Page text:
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Teaching and Learning Multimodal Communications

Alyssa Arbuckle, Alison Hedley, Shaun Macpherson, Alyssa McLeod, Jana Millar Usiskin, Daniel Powell, Jentery Sayers, Emily Smith, Michael Stevens, Authors

This comment was written by Daniel Powell on 22 Aug 2012.

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Reflection on Proposal Exercise

My proposed final project for the course brought together several strands of research I had become interested in over the semester: data visualization in the humanities, early modern drama, and the need for playful "critical deformances" to invigorate humanities research methodologies. By deforming the text (a task digital tools make easier and more responsive) we can begin to undermine the assumed stability of early modern texts. In restructuring these texts, especially with radically defamiliarizing tools like the network visualization platform Gephi, researchers can provoke new research questions and imagine new conclusions.

In a way, this proposal represents a substantial leap of faith on my part. At the time of its writing, I was unsure whether or not the various components of the final project would come together in the way I hoped. I had just begun experimenting with Gephi, and was still in the process of experimenting with the most effective way to move dialogue in Nicholas Udall's play into spreadsheets and then into a visualized format. In the end, this required a great deal of time and, more interestingly, a substantial amount of non-computational effort on my part. In other words, my workflow eventually necessitated the manual, by hand translation of dialogue patterns in the play into numerical information ready to import into Google Drive and Gephi.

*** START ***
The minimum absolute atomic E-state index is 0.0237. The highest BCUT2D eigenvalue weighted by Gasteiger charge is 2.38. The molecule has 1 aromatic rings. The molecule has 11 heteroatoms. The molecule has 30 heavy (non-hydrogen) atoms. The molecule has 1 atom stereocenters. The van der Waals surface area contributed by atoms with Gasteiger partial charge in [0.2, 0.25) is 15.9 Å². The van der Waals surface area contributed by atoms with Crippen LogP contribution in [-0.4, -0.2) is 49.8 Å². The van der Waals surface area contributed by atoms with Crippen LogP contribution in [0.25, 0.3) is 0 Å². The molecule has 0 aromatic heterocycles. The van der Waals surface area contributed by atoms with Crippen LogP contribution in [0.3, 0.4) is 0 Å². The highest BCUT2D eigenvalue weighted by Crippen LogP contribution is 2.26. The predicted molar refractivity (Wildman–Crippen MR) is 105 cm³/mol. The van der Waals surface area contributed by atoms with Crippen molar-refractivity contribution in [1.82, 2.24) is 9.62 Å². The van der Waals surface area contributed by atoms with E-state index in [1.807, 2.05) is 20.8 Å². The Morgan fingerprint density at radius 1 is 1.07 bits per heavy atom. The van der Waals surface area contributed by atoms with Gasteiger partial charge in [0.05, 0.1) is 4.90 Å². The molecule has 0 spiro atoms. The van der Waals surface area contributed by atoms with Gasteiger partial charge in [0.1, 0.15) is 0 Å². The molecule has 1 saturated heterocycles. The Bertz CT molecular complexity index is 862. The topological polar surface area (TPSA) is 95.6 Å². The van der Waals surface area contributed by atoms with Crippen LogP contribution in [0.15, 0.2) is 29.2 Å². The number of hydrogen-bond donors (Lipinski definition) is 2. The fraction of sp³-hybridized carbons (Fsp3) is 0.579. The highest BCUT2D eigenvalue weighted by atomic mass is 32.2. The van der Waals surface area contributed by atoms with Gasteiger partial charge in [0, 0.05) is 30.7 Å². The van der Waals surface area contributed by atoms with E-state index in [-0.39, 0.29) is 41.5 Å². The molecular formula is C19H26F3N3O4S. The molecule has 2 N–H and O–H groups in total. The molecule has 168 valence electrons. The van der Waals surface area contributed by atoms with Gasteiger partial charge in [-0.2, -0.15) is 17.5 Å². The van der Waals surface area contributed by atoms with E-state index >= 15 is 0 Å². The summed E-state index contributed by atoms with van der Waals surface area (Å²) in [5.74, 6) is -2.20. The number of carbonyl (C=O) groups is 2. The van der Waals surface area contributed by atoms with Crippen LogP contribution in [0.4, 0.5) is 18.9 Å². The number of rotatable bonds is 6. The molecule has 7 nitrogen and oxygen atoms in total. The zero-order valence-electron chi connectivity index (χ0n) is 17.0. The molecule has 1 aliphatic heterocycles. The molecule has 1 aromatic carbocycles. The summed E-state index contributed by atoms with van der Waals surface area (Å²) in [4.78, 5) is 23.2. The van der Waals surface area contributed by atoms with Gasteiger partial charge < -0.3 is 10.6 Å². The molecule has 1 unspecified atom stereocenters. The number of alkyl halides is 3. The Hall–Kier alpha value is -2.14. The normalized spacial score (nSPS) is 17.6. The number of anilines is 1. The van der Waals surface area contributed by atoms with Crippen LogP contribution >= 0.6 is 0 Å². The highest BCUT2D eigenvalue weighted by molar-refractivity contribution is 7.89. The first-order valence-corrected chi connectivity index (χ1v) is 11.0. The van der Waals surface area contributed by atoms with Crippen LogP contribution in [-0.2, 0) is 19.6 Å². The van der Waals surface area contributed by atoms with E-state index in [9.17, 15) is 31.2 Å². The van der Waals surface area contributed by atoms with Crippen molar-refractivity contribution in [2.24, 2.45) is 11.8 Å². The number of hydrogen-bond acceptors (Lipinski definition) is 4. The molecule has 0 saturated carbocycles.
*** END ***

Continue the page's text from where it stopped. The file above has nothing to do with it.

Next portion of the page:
More unusual than this leap of faith, though, was the way in which each course member pitched our proposal to the class as a whole. Rather than a written proposal, each of us presented a Pecha Kucha style (20 automated slides / 20 seconds per slide) version of the proposal. I chose to use Prezi rather than a more established slide presentation platform, as I enjoy its aesthetic a great deal more than most presentation packages. Nevertheless, the presentation required a great deal of presentation beforehand. Since the visual displays were automated during our presentation, a great deal of synchronization between our talking points and what was on screen behind us was absolutely vital. Successfully completing the presentation was a great confidence boost, and reassured me that I could handle whatever future presentations came my way!
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